The Definition of Career Success and Why it isn’t What Most of us Think
I’ve witnessed time and again people getting the promotion or job they’ve hankered after and tirelessly worked towards, only to hit the trough of disillusionment a while later because their elation, happiness and satisfaction are short lived.
‘I should be feeling great, what’s wrong with me?’; ‘Now what?’; ‘I’m so far off the next level it’s depressing’; ‘Nothing’s really changed,’ are all common complaints and they often come with a healthy dose of ‘I’m just being ungrateful’ self-judgement.
The typical reaction is a self-imposed pressure to chase the next big career goal, in the hope that a subsequent move will fill the gap and secure a more long term sense of satisfaction and success.
But the truth is, the promotion or job itself wasn’t really the end goal; they just thought it was because they tied their idea of success to realising an imagined destination rather than an imagined experience.
Despite accepted wisdom, success is not a situation or destination but a feeling state. The things we often strive for – job title and salary band – don’t bring happiness in and of themselves, as many people with those things and global ‘happiness’ surveys will attest.
Success is about experiencing feeling states that are important to us personally. If your goal is a particular job role, your true marker for success can be revealed by imagining how you’ll feel when you achieve that goal.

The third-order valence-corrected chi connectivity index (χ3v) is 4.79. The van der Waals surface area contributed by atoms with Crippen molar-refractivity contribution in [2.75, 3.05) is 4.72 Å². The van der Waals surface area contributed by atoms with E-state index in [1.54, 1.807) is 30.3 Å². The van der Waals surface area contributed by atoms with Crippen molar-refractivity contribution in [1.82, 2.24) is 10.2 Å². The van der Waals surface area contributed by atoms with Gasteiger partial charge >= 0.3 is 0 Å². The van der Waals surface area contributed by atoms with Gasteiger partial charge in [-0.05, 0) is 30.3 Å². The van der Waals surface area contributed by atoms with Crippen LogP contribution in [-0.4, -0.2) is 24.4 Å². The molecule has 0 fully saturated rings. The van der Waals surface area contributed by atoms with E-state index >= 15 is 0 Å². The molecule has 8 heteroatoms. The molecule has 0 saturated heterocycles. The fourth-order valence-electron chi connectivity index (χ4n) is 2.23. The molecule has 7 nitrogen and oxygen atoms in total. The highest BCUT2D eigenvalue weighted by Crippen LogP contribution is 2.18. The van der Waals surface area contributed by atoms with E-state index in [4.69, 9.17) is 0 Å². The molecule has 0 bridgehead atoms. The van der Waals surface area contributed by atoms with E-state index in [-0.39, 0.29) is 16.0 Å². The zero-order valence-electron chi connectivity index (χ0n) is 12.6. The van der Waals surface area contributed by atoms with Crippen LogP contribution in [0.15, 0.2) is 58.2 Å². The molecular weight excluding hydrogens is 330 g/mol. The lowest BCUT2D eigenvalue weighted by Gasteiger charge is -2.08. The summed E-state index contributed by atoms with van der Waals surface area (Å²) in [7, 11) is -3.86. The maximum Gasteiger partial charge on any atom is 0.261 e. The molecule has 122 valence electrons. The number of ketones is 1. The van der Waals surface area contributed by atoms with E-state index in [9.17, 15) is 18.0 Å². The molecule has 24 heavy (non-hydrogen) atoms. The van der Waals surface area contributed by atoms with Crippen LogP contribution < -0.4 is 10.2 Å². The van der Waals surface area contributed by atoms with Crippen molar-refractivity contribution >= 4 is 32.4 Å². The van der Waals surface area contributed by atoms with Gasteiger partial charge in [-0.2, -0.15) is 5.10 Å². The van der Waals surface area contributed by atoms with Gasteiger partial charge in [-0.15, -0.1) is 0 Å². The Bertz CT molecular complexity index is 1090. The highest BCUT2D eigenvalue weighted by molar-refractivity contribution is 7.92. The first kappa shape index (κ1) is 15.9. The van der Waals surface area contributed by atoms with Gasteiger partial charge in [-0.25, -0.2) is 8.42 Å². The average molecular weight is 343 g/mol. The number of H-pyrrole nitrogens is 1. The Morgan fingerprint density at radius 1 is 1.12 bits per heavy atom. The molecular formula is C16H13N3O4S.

Here’s what I mean. Actually imagine for a moment that you are already in the career or job role you crave. Use all of your senses to imagine really being in that place. Then use three adjectives to describe how it feels to be there. Is it excited, engaged, energised and so on?
Then stay on the lookout and seek any experience – work or pleasure – that can be described with those adjectives, acknowledging them when they come up. This exercise can deliver you straight to your sought after success feeling state at any time, without having to wait months or years to achieve the wished-for position that might only deliver it for a short period.
That doesn’t mean you give up on the career goal. It just means you get to experience what success feels like on a regular basis rather than for a short-lived moment sometime in the future.
Give it a go. My clients who start to notice and regularly acknowledge the things that ignite their success feeling state repeatedly report how more of those things seem to show up and that the path to their larger goal feels smoother and easier.